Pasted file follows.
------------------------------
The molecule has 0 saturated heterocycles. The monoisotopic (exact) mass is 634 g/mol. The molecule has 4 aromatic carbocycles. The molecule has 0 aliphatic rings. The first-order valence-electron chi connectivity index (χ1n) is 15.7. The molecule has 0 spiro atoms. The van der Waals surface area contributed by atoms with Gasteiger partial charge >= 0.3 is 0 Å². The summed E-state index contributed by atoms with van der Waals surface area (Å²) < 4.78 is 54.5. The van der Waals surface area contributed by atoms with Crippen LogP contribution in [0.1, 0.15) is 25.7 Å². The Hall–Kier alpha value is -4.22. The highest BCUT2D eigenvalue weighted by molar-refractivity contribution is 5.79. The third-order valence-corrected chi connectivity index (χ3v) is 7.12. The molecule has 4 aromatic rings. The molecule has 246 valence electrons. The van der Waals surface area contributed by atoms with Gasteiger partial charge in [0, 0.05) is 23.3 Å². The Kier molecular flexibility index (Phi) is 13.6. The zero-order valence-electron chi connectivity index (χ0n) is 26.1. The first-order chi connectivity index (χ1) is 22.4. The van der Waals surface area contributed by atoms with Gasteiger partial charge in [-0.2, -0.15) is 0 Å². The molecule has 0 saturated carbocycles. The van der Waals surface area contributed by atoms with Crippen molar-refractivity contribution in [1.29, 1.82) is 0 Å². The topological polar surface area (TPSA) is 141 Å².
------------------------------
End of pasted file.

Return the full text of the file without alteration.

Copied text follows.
The molecule has 0 saturated heterocycles. The monoisotopic (exact) mass is 634 g/mol. The molecule has 4 aromatic carbocycles. The molecule has 0 aliphatic rings. The first-order valence-electron chi connectivity index (χ1n) is 15.7. The molecule has 0 spiro atoms. The van der Waals surface area contributed by atoms with Gasteiger partial charge >= 0.3 is 0 Å². The summed E-state index contributed by atoms with van der Waals surface area (Å²) < 4.78 is 54.5. The van der Waals surface area contributed by atoms with Crippen LogP contribution in [0.1, 0.15) is 25.7 Å². The Hall–Kier alpha value is -4.22. The highest BCUT2D eigenvalue weighted by molar-refractivity contribution is 5.79. The third-order valence-corrected chi connectivity index (χ3v) is 7.12. The molecule has 4 aromatic rings. The molecule has 246 valence electrons. The van der Waals surface area contributed by atoms with Gasteiger partial charge in [0, 0.05) is 23.3 Å². The Kier molecular flexibility index (Phi) is 13.6. The zero-order valence-electron chi connectivity index (χ0n) is 26.1. The first-order chi connectivity index (χ1) is 22.4. The van der Waals surface area contributed by atoms with Gasteiger partial charge in [-0.2, -0.15) is 0 Å². The molecule has 0 saturated carbocycles. The van der Waals surface area contributed by atoms with Crippen molar-refractivity contribution in [1.29, 1.82) is 0 Å². The topological polar surface area (TPSA) is 141 Å².